A Florida couple who retired from their management jobs to care for the poor vowed Monday to wage a tenacious legal fight days after being fined more than $300 each for violating a local law. Debbie and Chico Jimenez openly admit committing the act that earned them two citations apiece: feeding more than 100 people who are homeless in Daytona Beach. Police in Daytona Beach also threatened them with arrest and incarceration, if they offer any more of their home-cooked meals at Manatee Island Park, a gathering the Jimenezes say they’ve hosted every Wednesday for the past year. “The worst thing is, these are people we have grown to love, they’ve become like family to us, and now we’re not allowed to go down and do that anymore. It’s just heartbreaking. I have cried and cried and cried,” said Debbie Jimenez, 52, a retired auto parts store manager. She and her husband, 60, a retired construction manager, operate New Smyrna Beach-based ministry called “Spreading the Word Without Saying a Word.” “One of our (homeless) friends said that Wednesday is just not going to be Wednesday anymore,” Debbie Jimenez added. “We were given 10 days to either pay the fine or tell them we’re going to court. We’re going to court. The police don’t like it. But how can we turn our backs on the hungry? We can’t.”
The Albany Bulb is an overgrown landfill on the Western edge of the East Bay, in the San Francisco Bay Area. “The Bulb” juts into the SF Bay, surrounded on 3 sides by water. It is a green growing wildland of naturalized plants, animals and people. And it’s an organically created citizens’ gallery of outsider art featuring giant sculptural forms and colorfully painted concrete and rocks. Friends of mine have lived there, in handmade huts built from recycled materials. They were Food Not Bombs activists, musicians, and people who sought an alternative to the inhumanity of capitalist society. Now the East Bay Regional Park district (EBRPD) is moving in to sanitize the area. Residents are being harassed and evicted, art is being removed and trees cut down. Many activists and artists have lived storied lives that embue us with appreciation for the fringe-places, the edge-dwellers, the communities that thrive among the ruins and the refuse, society’s throw-away treasures. We love to find these “diamonds in the rough”, and we work and polish until the beauty shines.
Homelessness is on the rise. Despite the fact that we have more than enough houses to adequately shelter our population, three and half million homeless men, women, and children live and sleep in the streets. Imagine how it feels to be freezing to death, looking at one of the 18.5 million vacant houses in America . . . homes that are owned by banks that bought the foreclosed properties with bailout money that came from our taxpayer dollars. It rankles the soul. On Occupy Radio this week, homeless advocate Jean Stacey likened the unhoused to the canaries in the coal mine of our nation. They are signs that something has gone terribly wrong. (Listen here) Some argue that the something is the economy, but I’d say there’s nothing wrong with the economy as far as the wealthy are concerned. 95% of the 2009-2012 income gains dove into the pockets of the wealthy 1%. The rest of America saw little sign of economic recovery. For many, poverty is just one step closer.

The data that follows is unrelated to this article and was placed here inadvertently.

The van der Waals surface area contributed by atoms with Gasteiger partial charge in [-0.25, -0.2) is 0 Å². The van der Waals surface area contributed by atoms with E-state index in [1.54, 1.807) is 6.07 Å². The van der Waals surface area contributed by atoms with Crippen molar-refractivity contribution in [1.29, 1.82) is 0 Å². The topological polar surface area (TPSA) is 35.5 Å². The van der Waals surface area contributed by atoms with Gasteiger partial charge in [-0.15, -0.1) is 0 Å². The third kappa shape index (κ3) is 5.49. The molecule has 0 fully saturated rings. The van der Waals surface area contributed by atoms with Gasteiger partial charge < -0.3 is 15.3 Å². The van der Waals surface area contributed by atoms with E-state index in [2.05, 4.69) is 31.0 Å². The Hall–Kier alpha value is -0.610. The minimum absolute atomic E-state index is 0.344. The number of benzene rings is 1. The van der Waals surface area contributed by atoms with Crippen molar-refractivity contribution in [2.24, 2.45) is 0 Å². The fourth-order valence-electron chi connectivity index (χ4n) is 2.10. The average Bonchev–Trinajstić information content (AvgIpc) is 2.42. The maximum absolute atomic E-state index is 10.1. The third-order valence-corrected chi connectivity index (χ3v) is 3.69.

In the three decades he worked as a software engineer in Silicon Valley, Fred Smith never imagined he would spend his golden years homeless. But three years ago, Mr. Smith could no longer afford an apartment here, so he moved into an aging Winnebago camper. The 70-year-old showers at a gym where he has had a longtime membership. For most meals, he eats $1.20 orders of eggs or fish patties at McDonald’s. As housing costs here have skyrocketed with the latest technology boom, Mr. Smith has found himself among thousands of people in Silicon Valley struggling to afford a place to live. The San Jose/Santa Clara County region’s homeless population—about 7,600 on any given night, the fifth-highest among major metro areas—edged up in 2013, even as the number of homeless nationwide dropped, according to U.S. data.
The idea of having to navigate cockroaches, mice, no heat and sexual predators before you even leave for school is not something any child should go through. Yet, this is the daily life for hundreds of children living in two shelters in New York City and Brooklyn. They are part of the more than 22,000 children that make up New York City’s homeless population. Now, after more than a decade of repeated citations for deplorable conditions, more than 400 children and their families are being moved from the city-owned facilities – all because of a determined 12-year-old girl. Chanel couldn’t afford the luxury of buying water in a bottle. When the water with the fancy name started arriving in the bodegas of her Brooklyn neighborhood, she felt that it represented a certain status in life she could never imagine. When her first child was born a short time later, she gave her the name Dasani, with the hope it would give her a chance in life.
Many in New Mexico have embraced both the ghost of James Boyd, cut down for lacking a home, and the ghost of Tom Joad, a specter of moral action. The group Anonymous called for occupation of Albuquerque police sites in a video statement describing the murder as done in “cold blood”. “This man, who was schizophrenic, obviously had no intention of hurting these police officers, on the contrary, this man looks as if he is simply attempting to protect himself from visually fierce militarized thugs,” said the hacktivist group. A coalition of groups protested over the weekend in an eight-plus hour march. The police shot tear gas canisters at largely peaceful demonstrations. The FBI has opened an investigation into Boyd’s killing, and the Justice Department is continuing their probe into a police department that has fired at 37 people since 2010, killing 23.
On Sunday night, the temperature in Rockford, Illinois is expected to drop below 20 degrees. On Monday and Tuesday, the area could see several more inches of snow. And yet the city has informed leaders at the Apostolic Pentecostals of Rockford church that they are no longer permitted to act as a temporary warming center and homeless shelter because they do not have the adequate zoning permits. David Frederick, the owner of the church, told WIFR that he was warned by city officials that if he kept opening his doors to the city’s homeless, he would be doing so illegally. It’s unclear if the city is prepared to levy any kind of penalty against the church if they ignore the warning.
The apartment complex, called the Fillmore Center, lies just south of Geary Boulevard along Fillmore Street and takes up several city blocks. The complex, which has had numerous owners, was completed in 1991 on land owned by the now-defunct Redevelopment Agency with the guarantee that 20 percent of the units would stay below market rate until 2017. In exchange, the developers received “advantageous financing terms,” according to the City Attorney’s Office. The case, which was heard by Superior Court Judge Curtis Karnow, was originally filed in 2008 by current owners Fillmore Center Associates after they were barred from converting more than 1,000 units into condominiums because the previous owners had relinquished such rights.